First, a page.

Seawalls on the coast of Florida come under the jurisdiction of the Florida Development of Environmental Regulation (DERM) Division. In addition to evaluating the structural condition of a seawall, the DERM has special requirements for seawalls at or near the Erosion Control Line (ECL). A coastal engineering analysis is required to determine if an existing seawall will be affected by a 30-year coastal storm event. If the existing wall is within the 30-year Erosion Projection, then the property owner must “provide scientific and engineering evidence that the armoring structure (seawall) has been designed, constructed, and maintained to survive the effects of a 30-year storm and provide protection to existing and proposed structures from the erosion associated with that event.” The DERM requires certification by a professional engineer that the seawall was designed, constructed, and is in adequate condition to meet the following criteria:
- The top of the seawall must be at or above the predicted maximum wave crest elevation, considering the eroded beach profile, of the 30-year design storm.
- The seawall must be stable under the 30- year design storm including localized scour, with adequate penetration and toe protection to avoid settlement, toe failure, or loss of material from beneath or behind the armoring.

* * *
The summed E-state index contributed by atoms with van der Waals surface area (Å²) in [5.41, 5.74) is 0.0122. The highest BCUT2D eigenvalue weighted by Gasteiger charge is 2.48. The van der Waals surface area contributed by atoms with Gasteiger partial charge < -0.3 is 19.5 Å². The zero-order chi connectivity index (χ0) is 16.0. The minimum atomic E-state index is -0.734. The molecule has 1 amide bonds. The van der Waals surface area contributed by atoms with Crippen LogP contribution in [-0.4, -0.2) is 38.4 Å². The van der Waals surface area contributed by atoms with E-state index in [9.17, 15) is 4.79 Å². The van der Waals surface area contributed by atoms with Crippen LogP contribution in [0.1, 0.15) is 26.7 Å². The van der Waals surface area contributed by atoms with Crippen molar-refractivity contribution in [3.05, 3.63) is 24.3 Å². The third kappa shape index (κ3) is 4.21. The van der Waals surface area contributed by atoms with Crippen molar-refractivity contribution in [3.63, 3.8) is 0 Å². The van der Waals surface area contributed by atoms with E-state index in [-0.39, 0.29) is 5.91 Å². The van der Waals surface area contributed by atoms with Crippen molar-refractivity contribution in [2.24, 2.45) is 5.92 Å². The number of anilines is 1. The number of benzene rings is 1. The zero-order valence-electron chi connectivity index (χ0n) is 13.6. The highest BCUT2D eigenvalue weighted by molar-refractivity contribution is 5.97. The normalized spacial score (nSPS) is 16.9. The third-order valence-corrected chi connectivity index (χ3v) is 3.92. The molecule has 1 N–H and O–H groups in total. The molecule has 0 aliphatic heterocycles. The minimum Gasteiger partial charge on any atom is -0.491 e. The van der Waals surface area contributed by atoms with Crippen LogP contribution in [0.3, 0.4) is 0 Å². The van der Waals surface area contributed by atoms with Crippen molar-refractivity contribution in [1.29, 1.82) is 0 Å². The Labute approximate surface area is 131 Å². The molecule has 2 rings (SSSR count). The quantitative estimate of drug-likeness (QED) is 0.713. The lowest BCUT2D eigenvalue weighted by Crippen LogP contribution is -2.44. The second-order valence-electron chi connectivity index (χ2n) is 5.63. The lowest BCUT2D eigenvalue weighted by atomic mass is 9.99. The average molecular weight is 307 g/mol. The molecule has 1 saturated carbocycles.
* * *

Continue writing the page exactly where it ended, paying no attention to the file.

- The seawall must have sufficient continuity or return walls to prevent flanking under the design storm from impacting the proposed construction.
- The seawall must withstand the static and hydrodynamic forces of the 30-year design storm.
Required Documents to Build a New Seawall:
Below are a list of documents that may be necessary for you in order to obtain permitting for a Seawall or Bulkhead, depending on your project.
- Current DERM License and Approval
- City or Municipality Building permit (if needed)
- County Building permit (if needed)
- Copy of Survey
- Notice of Commencement (signed and notarized)
Seawalls typically require an environmental resource permit from several agencies including the county environmental resource management agency, the DERM, and the U.S. Army Corps of Engineers. Depending on the jurisdiction, the local water management district may also issue a permit. Seawalls require a permit generally from the state agency such as the DERM.
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